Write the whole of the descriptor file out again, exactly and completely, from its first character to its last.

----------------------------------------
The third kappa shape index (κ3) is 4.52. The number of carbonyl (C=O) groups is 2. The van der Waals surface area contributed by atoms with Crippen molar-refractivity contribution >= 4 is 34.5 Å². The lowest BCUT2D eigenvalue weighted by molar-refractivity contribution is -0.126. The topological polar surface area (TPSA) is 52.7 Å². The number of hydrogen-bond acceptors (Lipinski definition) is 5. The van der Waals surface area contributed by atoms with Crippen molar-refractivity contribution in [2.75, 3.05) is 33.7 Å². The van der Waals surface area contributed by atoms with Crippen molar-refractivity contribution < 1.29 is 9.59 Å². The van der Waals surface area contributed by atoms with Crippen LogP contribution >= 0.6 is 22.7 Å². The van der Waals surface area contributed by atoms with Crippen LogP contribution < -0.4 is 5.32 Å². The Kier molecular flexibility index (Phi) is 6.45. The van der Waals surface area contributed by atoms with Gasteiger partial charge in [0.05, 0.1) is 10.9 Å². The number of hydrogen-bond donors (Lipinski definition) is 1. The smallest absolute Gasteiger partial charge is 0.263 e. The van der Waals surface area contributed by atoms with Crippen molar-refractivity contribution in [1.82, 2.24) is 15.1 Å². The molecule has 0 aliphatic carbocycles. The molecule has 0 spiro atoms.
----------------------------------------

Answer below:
The third kappa shape index (κ3) is 4.52. The number of carbonyl (C=O) groups is 2. The van der Waals surface area contributed by atoms with Crippen molar-refractivity contribution >= 4 is 34.5 Å². The lowest BCUT2D eigenvalue weighted by molar-refractivity contribution is -0.126. The topological polar surface area (TPSA) is 52.7 Å². The number of hydrogen-bond acceptors (Lipinski definition) is 5. The van der Waals surface area contributed by atoms with Crippen molar-refractivity contribution in [2.75, 3.05) is 33.7 Å². The van der Waals surface area contributed by atoms with Crippen molar-refractivity contribution < 1.29 is 9.59 Å². The van der Waals surface area contributed by atoms with Crippen LogP contribution >= 0.6 is 22.7 Å². The van der Waals surface area contributed by atoms with Crippen LogP contribution < -0.4 is 5.32 Å². The Kier molecular flexibility index (Phi) is 6.45. The van der Waals surface area contributed by atoms with Gasteiger partial charge in [0.05, 0.1) is 10.9 Å². The number of hydrogen-bond donors (Lipinski definition) is 1. The smallest absolute Gasteiger partial charge is 0.263 e. The van der Waals surface area contributed by atoms with Crippen molar-refractivity contribution in [1.82, 2.24) is 15.1 Å². The molecule has 0 aliphatic carbocycles. The molecule has 0 spiro atoms.